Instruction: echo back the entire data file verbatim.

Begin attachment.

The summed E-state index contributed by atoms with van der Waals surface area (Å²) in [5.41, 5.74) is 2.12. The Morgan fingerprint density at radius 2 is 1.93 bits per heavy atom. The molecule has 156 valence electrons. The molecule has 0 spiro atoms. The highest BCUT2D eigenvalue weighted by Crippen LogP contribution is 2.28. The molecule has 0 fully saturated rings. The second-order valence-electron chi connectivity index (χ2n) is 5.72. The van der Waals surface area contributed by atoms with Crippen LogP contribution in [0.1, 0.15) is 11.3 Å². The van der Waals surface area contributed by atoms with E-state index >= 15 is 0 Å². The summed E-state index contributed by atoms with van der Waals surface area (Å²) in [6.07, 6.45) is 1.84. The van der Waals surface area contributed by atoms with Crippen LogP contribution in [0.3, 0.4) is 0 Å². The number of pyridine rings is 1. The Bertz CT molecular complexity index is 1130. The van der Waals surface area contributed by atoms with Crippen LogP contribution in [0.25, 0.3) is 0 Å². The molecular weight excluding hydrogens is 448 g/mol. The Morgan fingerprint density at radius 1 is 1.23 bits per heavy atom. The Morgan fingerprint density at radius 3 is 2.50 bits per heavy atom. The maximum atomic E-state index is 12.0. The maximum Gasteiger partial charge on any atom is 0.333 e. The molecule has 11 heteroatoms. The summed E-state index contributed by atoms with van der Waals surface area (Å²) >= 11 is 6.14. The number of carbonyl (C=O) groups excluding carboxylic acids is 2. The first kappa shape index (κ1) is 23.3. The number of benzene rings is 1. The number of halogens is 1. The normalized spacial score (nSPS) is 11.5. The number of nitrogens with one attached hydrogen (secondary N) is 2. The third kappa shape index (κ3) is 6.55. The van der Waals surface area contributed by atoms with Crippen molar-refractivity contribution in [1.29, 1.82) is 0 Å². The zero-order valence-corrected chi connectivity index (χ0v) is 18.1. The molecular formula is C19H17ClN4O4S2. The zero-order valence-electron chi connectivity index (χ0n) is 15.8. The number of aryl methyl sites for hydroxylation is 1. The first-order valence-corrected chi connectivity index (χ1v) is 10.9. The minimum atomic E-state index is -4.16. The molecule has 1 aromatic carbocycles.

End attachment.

The summed E-state index contributed by atoms with van der Waals surface area (Å²) in [5.41, 5.74) is 2.12. The Morgan fingerprint density at radius 2 is 1.93 bits per heavy atom. The molecule has 156 valence electrons. The molecule has 0 spiro atoms. The highest BCUT2D eigenvalue weighted by Crippen LogP contribution is 2.28. The molecule has 0 fully saturated rings. The second-order valence-electron chi connectivity index (χ2n) is 5.72. The van der Waals surface area contributed by atoms with Crippen LogP contribution in [0.1, 0.15) is 11.3 Å². The van der Waals surface area contributed by atoms with E-state index >= 15 is 0 Å². The summed E-state index contributed by atoms with van der Waals surface area (Å²) in [6.07, 6.45) is 1.84. The van der Waals surface area contributed by atoms with Crippen LogP contribution in [0.3, 0.4) is 0 Å². The number of pyridine rings is 1. The Bertz CT molecular complexity index is 1130. The van der Waals surface area contributed by atoms with Crippen LogP contribution in [0.25, 0.3) is 0 Å². The molecular weight excluding hydrogens is 448 g/mol. The Morgan fingerprint density at radius 1 is 1.23 bits per heavy atom. The Morgan fingerprint density at radius 3 is 2.50 bits per heavy atom. The maximum atomic E-state index is 12.0. The maximum Gasteiger partial charge on any atom is 0.333 e. The molecule has 11 heteroatoms. The summed E-state index contributed by atoms with van der Waals surface area (Å²) >= 11 is 6.14. The number of carbonyl (C=O) groups excluding carboxylic acids is 2. The first kappa shape index (κ1) is 23.3. The number of benzene rings is 1. The number of halogens is 1. The normalized spacial score (nSPS) is 11.5. The number of nitrogens with one attached hydrogen (secondary N) is 2. The third kappa shape index (κ3) is 6.55. The van der Waals surface area contributed by atoms with Crippen molar-refractivity contribution in [1.29, 1.82) is 0 Å². The zero-order valence-corrected chi connectivity index (χ0v) is 18.1. The molecular formula is C19H17ClN4O4S2. The zero-order valence-electron chi connectivity index (χ0n) is 15.8. The number of aryl methyl sites for hydroxylation is 1. The first-order valence-corrected chi connectivity index (χ1v) is 10.9. The minimum atomic E-state index is -4.16. The molecule has 1 aromatic carbocycles.